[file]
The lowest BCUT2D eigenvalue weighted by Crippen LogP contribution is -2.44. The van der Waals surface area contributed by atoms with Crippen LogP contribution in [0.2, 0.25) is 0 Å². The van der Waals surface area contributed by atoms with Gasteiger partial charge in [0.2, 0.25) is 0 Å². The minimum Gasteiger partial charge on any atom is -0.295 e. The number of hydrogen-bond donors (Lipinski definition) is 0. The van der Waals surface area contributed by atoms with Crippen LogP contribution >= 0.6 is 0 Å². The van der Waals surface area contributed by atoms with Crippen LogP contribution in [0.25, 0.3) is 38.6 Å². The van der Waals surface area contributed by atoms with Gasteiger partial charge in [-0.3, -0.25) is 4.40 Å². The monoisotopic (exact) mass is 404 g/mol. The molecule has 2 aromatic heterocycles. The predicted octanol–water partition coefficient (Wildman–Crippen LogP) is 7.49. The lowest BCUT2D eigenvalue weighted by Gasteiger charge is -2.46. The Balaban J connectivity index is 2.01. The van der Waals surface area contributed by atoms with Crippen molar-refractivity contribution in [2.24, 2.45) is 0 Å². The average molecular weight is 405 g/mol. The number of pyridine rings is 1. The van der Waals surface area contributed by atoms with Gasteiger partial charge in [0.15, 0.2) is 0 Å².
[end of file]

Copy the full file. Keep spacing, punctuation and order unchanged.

The lowest BCUT2D eigenvalue weighted by Crippen LogP contribution is -2.44. The van der Waals surface area contributed by atoms with Crippen LogP contribution in [0.2, 0.25) is 0 Å². The van der Waals surface area contributed by atoms with Gasteiger partial charge in [0.2, 0.25) is 0 Å². The minimum Gasteiger partial charge on any atom is -0.295 e. The number of hydrogen-bond donors (Lipinski definition) is 0. The van der Waals surface area contributed by atoms with Crippen LogP contribution >= 0.6 is 0 Å². The van der Waals surface area contributed by atoms with Crippen LogP contribution in [0.25, 0.3) is 38.6 Å². The van der Waals surface area contributed by atoms with Gasteiger partial charge in [-0.3, -0.25) is 4.40 Å². The monoisotopic (exact) mass is 404 g/mol. The molecule has 2 aromatic heterocycles. The predicted octanol–water partition coefficient (Wildman–Crippen LogP) is 7.49. The lowest BCUT2D eigenvalue weighted by Gasteiger charge is -2.46. The Balaban J connectivity index is 2.01. The van der Waals surface area contributed by atoms with Crippen molar-refractivity contribution in [2.24, 2.45) is 0 Å². The average molecular weight is 405 g/mol. The number of pyridine rings is 1. The van der Waals surface area contributed by atoms with Gasteiger partial charge in [0.15, 0.2) is 0 Å².